Assuming you can establish a decent estimate of utilized, protected storage, a good way to conceptually understand the cost benefits of improved utilization are to think in terms of application requirements. Specifically, the characteristics of an application will determine the amount of storage needed, while the technology and other factors (e.g., staff skills and growth) will determine how much storage needs to be deployed to meet application requirements. To illustrate this trend, consider our previous 60 Unix-server, 30TB example shown below:
The chart plots three metrics on a double-Y axis showing: 1) Utilization percentage (Bars on leftmost Y-axis); 2) Net utilized GBs – representing the application requirements (straight line on the rightmost Y-axis) and 3) GBs deployed to meet the application requirements (descending line on the rightmost Y-axis). The data compare three scenarios including DAS, a Consolidated environment (basic storage management) and an advanced consolidated environment (with advanced copy and storage management services).
The numbers demonstrate the potential for cost savings by showing that a simplified storage management infrastructure requires less “Gross” GB’s deployed to meet the application requirements. In other words, I need to deploy 30TB protected to deliver my 12TB application requirements with DAS and only 16.8TB in an advanced consolidated environment to deliver the same 12TB to the application. I can either pocket the money saved (GBs saved * cost per GB) or use the additional storage for something else.
Getting Started without “Boiling the Ocean”
Having laid out some of the common misconceptions in Storage TCO - comparing apples to apples, and emphasizing the importance of focusing on the big-ticket items, the following guidelines can be used to build a solid TCO framework:
Set a Baseline – Lay out all the hardware, software, backup network and other capital costs; and the implementation and training costs. Tease out the staff costs by really digging into the operations that are impacted by storage beyond the obvious backup tasks. My experience is people frequently underestimate the percentage of time spent managing storage. To test this premise, ask questions like: “What’s the process for recovery and who’s involved?” Once you’re reasonably comfortable with the “as is” start projecting the “to be.”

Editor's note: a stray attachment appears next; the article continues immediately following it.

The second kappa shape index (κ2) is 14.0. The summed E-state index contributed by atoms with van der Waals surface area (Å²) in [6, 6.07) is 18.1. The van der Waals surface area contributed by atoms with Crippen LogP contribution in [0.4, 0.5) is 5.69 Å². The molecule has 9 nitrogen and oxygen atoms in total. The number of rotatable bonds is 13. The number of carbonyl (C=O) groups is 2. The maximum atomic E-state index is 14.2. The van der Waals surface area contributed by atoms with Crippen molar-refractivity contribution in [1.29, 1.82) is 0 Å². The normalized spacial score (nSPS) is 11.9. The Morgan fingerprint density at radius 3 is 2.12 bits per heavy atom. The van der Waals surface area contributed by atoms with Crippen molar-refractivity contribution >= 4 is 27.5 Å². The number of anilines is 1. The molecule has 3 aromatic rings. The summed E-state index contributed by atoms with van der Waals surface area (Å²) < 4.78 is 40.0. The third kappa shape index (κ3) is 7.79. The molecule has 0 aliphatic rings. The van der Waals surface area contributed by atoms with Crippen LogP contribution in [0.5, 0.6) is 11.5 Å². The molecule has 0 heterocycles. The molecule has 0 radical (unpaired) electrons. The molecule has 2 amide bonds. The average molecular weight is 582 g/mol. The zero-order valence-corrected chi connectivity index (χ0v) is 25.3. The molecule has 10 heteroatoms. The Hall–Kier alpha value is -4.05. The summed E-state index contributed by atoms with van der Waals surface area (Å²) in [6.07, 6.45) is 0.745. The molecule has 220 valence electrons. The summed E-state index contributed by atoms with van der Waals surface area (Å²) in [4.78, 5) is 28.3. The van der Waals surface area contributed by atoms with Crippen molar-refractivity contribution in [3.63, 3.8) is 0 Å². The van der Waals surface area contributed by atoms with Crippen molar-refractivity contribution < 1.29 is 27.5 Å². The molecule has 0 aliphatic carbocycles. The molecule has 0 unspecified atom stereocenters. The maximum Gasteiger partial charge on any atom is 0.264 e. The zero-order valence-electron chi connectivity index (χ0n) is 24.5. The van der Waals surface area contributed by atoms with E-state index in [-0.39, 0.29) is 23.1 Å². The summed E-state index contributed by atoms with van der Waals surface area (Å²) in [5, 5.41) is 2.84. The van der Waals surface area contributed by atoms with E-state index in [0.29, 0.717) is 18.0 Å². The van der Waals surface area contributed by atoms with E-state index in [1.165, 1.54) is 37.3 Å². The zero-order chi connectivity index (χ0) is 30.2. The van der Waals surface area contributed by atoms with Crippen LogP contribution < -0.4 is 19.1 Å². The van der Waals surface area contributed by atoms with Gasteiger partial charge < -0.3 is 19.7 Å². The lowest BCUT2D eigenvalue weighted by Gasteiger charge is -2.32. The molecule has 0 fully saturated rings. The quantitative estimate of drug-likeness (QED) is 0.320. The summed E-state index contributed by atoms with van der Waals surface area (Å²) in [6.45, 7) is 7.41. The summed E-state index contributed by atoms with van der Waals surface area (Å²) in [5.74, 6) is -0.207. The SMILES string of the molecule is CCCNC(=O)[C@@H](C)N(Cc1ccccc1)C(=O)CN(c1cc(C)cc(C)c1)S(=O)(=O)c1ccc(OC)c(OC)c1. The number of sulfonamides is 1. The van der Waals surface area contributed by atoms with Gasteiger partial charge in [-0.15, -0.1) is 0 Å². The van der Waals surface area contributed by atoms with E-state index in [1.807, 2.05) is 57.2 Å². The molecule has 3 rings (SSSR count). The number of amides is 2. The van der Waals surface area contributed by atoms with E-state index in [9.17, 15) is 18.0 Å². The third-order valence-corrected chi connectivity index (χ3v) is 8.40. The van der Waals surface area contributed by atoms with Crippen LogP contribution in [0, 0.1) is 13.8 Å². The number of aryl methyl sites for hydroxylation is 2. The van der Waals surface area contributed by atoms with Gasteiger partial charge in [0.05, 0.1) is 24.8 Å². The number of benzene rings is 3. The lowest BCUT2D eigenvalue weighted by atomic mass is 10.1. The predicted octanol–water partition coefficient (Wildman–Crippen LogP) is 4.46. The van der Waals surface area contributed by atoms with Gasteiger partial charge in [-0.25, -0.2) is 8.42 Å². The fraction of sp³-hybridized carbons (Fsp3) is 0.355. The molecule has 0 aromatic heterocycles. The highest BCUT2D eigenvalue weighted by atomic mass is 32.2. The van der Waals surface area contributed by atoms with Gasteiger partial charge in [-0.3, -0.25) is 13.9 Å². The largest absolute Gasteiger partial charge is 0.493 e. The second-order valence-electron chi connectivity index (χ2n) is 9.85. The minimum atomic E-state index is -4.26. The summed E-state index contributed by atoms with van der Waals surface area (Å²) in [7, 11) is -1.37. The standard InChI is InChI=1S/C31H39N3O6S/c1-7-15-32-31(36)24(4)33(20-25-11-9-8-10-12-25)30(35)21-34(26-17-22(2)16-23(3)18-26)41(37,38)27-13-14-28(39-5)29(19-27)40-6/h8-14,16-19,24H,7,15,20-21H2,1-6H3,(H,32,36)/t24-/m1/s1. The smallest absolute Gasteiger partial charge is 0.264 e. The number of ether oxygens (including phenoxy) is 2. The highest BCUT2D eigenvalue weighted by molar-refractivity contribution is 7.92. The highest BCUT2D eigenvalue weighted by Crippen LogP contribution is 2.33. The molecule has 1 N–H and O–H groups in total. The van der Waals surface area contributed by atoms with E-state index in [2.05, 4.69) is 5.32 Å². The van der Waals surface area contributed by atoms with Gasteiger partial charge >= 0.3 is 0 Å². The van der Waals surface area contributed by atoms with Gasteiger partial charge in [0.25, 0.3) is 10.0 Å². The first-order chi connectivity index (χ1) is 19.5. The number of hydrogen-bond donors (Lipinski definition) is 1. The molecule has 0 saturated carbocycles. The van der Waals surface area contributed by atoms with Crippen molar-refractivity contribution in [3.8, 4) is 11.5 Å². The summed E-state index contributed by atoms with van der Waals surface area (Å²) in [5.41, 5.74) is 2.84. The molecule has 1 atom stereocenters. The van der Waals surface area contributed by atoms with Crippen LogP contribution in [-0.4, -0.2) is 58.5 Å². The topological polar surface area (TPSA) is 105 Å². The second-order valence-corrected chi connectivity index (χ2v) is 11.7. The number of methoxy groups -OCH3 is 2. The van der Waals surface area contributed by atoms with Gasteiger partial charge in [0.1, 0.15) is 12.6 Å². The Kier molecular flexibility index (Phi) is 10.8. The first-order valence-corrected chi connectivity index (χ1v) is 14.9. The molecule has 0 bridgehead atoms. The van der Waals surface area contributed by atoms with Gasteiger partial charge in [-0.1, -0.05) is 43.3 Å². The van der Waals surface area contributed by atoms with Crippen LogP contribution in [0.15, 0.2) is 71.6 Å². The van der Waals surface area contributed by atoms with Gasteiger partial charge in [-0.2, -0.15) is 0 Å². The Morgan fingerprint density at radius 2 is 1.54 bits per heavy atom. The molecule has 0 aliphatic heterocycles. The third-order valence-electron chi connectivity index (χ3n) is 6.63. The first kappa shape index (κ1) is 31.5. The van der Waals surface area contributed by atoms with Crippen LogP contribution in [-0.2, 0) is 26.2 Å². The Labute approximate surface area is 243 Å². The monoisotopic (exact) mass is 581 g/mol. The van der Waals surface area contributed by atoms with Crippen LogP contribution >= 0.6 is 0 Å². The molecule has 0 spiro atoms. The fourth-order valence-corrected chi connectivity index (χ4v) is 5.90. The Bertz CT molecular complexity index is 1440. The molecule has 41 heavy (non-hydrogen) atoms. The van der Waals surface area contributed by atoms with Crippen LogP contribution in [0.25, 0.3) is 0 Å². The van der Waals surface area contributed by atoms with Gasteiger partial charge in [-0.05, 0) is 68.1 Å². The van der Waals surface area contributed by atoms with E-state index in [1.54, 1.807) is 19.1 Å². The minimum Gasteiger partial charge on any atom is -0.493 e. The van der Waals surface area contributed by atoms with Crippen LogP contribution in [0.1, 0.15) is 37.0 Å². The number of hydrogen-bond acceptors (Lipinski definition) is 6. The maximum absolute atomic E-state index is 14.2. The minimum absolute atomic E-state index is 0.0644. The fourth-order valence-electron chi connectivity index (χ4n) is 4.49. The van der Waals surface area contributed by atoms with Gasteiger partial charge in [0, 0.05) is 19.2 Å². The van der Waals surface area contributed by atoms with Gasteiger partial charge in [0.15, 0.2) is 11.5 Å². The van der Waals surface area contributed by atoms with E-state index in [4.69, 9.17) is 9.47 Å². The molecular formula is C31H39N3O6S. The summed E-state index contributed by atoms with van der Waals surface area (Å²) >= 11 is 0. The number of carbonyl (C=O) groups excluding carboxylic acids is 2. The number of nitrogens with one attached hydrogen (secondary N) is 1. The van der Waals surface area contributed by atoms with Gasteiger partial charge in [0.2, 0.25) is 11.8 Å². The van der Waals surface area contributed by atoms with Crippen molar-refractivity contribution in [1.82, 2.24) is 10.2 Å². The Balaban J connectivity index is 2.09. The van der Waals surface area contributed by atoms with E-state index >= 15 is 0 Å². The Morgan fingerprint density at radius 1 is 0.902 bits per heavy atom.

In thinking about a SAN or data consolidation, consider the implementation costs because they can be substantial. The more complex the implementation, the higher the implementation costs (and risks). Implementation costs can run from 2-10% of the overall three-year costs.
Storage Software Costs – In many cases, savings from storage utilization can be offset by increased storage software costs. Don’t let acquired software go unused.
Factor in Growth – Factoring new storage, switches and other infrastructure, as well as staff costs over the depreciation period is essential to forecasting a business case.
Don’t Forget the Server Benefits – Often, server benefits are excluded from TCO analyses. Consolidating storage will often improve server utilization and reduce server management complexity. While a second level benefit, a large consolidation may demonstrate substantial savings.
Get a Financial Person to Help – When you have a business case that’s reasonable, translate the benefits into a cash flow model. Calculate not only a simple ROI (Benefits / initial costs) but find someone who can help derive Net Present Value (NPV), IRR (internal rate of return) and break even period. Remember, no one financial metric is a silver bullet. ROI won’t tell you anything about the size of the benefit and NPV won’t give you a sense of the time to benefit; which is why they invented payback period. Use the metrics that best reflect your business needs.
The bottom line is if it's a good deal the numbers will say so and if you have to stretch the metrics, it's probably not worth the investment.
Related research: Managing geometric data growth in SANs